Wednesday was the 50th anniversary of Earth Day, and even those who may have been unaware of that milestone undoubtedly have noticed that the Earth has been having an unexpected period off.
Stay-at-home orders have compelled a virtual shutdown for tourism everywhere but especially here, owing to Hawaii’s isolation and insulation by the Pacific Ocean. This has been a crushing blow to the economy of the state, which is itching to get its businesses back to work.
The islands do want the tourists’ return, of course, but in the necessary abundance of caution against inviting them back too soon, Hawaii in past weeks has witnessed an unplanned experiment.
What happens when there is a sudden curb on traffic and outings in general? In Hawaii, just for starters: The nearshore water clears up, the beaches are peaceful and clean and the natural impact of human activity, or the lack of it, is evident. In big cities everywhere, there’s much less traffic and pollution on the highways, with a visible improvement in air quality.
But Hawaii can’t and won’t stay in this petri dish forever, nor should it for much longer if positive case-trends hold. So it would be wise to make the most of the lessons we all can learn from this life-changing yet instructive experience.
Alan Oshima, the retired Hawaiian Electric executive tapped to lead the work of the newly established Hawai’i Economic & Community Navigator (recoverynavigator.hawaii.gov), is among those making this point. The stated vision of this new planning organization: “Changing the trajectory of Hawai’i towards a more balanced, innovative, sustainable economy that balances the people, the place, and the culture with the environment, land, and ocean.”
The initial presentation of that group’s rough outline for its action plan includes a guiding principle urging the state to “adapt and innovate”: “We will not be reverting to a 2019 reality,” it states.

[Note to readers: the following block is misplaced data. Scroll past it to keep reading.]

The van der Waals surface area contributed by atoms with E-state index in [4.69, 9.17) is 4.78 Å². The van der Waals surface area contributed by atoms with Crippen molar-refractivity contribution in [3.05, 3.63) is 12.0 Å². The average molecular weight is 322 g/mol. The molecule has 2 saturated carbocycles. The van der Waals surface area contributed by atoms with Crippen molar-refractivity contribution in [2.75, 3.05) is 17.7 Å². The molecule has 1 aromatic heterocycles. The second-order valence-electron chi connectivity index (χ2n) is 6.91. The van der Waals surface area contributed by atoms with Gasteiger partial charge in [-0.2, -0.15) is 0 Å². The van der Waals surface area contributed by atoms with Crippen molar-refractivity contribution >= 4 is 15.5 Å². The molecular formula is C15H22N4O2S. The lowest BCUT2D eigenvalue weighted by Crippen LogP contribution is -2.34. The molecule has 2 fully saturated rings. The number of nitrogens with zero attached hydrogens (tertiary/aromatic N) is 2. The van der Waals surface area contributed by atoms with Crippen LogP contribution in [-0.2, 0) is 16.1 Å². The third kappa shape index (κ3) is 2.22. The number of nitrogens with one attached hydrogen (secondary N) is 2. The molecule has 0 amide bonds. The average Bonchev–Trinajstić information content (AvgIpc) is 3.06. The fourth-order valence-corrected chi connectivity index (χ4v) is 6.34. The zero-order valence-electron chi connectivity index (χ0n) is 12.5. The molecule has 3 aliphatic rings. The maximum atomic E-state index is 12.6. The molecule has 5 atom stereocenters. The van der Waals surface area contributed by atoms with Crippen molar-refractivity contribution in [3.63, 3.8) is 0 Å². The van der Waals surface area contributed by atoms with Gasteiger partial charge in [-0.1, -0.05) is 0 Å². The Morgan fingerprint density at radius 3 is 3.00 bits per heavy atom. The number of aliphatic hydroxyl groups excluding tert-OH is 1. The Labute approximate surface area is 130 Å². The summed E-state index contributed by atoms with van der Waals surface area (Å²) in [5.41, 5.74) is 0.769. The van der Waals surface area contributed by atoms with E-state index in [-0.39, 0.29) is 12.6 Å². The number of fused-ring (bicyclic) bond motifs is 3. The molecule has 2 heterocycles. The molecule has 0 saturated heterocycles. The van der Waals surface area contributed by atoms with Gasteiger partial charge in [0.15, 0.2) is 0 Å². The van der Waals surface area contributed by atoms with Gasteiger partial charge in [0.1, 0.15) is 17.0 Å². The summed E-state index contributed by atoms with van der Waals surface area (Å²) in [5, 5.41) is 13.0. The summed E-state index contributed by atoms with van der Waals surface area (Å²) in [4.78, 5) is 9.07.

There are no details yet. But the bottom line is that Hawaii needs to find ways to restart businesses, including the visitor industry, that capitalize on renewable energy and otherwise leave a lighter footprint on natural resources.
Some of this is already on the viewscreen. Chris Tatum, president and CEO of the Hawaii Tourism Authority, said tourists, especially the younger generations, increasingly want to support visitor experiences that are sustainable and respectful of the environment.
What does this mean? It can mean that efforts to reduce crowding at beaches and on trails are acceptable, even endorsed, and that charging a modest fee to help with upkeep could gain support. With the hit on tax revenues taken in the shutdown, such an assist could be essential.
For local residents: Businesses could continue to embrace practices adopted, under some duress, during the shutdown. Teleworking and staggered work hours could continue to some degree, which could save resources for some stressed businesses and reduce traffic for the community.
Along these lines, Hawaiian Electric this week came out with its annual Sustainability Report. In this document, utility executives restated their commitment to green energy and the electrification of transportation, although the report acknowledged the possible change in timelines for some projects. More broadly, businesses could look for greater efficiencies in their plan to reopen, which might well benefit the bottom line, too.
There are enough worrisome impacts of the pandemic, but Earth Day may have provided the occasion to extract at least this positive potential: This disruption in economic activity forced a reset button. When we push it, Hawaii needs to come back stronger and smarter about how it works.